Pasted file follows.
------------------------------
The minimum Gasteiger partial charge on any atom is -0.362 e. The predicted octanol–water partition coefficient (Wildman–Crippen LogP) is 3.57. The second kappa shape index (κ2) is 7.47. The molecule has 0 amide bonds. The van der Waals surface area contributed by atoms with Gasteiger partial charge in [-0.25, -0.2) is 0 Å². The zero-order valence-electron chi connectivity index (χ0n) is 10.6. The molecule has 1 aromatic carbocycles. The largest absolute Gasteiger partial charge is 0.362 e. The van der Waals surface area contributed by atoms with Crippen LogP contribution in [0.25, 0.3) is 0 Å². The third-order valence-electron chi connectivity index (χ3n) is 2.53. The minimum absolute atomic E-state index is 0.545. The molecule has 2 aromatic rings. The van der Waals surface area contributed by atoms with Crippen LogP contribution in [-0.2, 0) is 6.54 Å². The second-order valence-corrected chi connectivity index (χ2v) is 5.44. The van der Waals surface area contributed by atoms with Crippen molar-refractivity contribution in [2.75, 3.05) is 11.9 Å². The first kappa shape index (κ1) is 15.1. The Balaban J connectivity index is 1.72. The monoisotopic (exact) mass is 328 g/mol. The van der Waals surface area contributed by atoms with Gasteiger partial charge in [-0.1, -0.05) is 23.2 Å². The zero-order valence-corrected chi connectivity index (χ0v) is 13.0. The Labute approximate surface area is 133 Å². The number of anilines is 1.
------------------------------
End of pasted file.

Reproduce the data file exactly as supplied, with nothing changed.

The minimum Gasteiger partial charge on any atom is -0.362 e. The predicted octanol–water partition coefficient (Wildman–Crippen LogP) is 3.57. The second kappa shape index (κ2) is 7.47. The molecule has 0 amide bonds. The van der Waals surface area contributed by atoms with Gasteiger partial charge in [-0.25, -0.2) is 0 Å². The zero-order valence-electron chi connectivity index (χ0n) is 10.6. The molecule has 1 aromatic carbocycles. The largest absolute Gasteiger partial charge is 0.362 e. The van der Waals surface area contributed by atoms with Crippen LogP contribution in [0.25, 0.3) is 0 Å². The third-order valence-electron chi connectivity index (χ3n) is 2.53. The minimum absolute atomic E-state index is 0.545. The molecule has 2 aromatic rings. The van der Waals surface area contributed by atoms with Crippen LogP contribution in [-0.2, 0) is 6.54 Å². The second-order valence-corrected chi connectivity index (χ2v) is 5.44. The van der Waals surface area contributed by atoms with Crippen molar-refractivity contribution in [2.75, 3.05) is 11.9 Å². The first kappa shape index (κ1) is 15.1. The Balaban J connectivity index is 1.72. The monoisotopic (exact) mass is 328 g/mol. The van der Waals surface area contributed by atoms with Gasteiger partial charge in [-0.1, -0.05) is 23.2 Å². The zero-order valence-corrected chi connectivity index (χ0v) is 13.0. The Labute approximate surface area is 133 Å². The number of anilines is 1.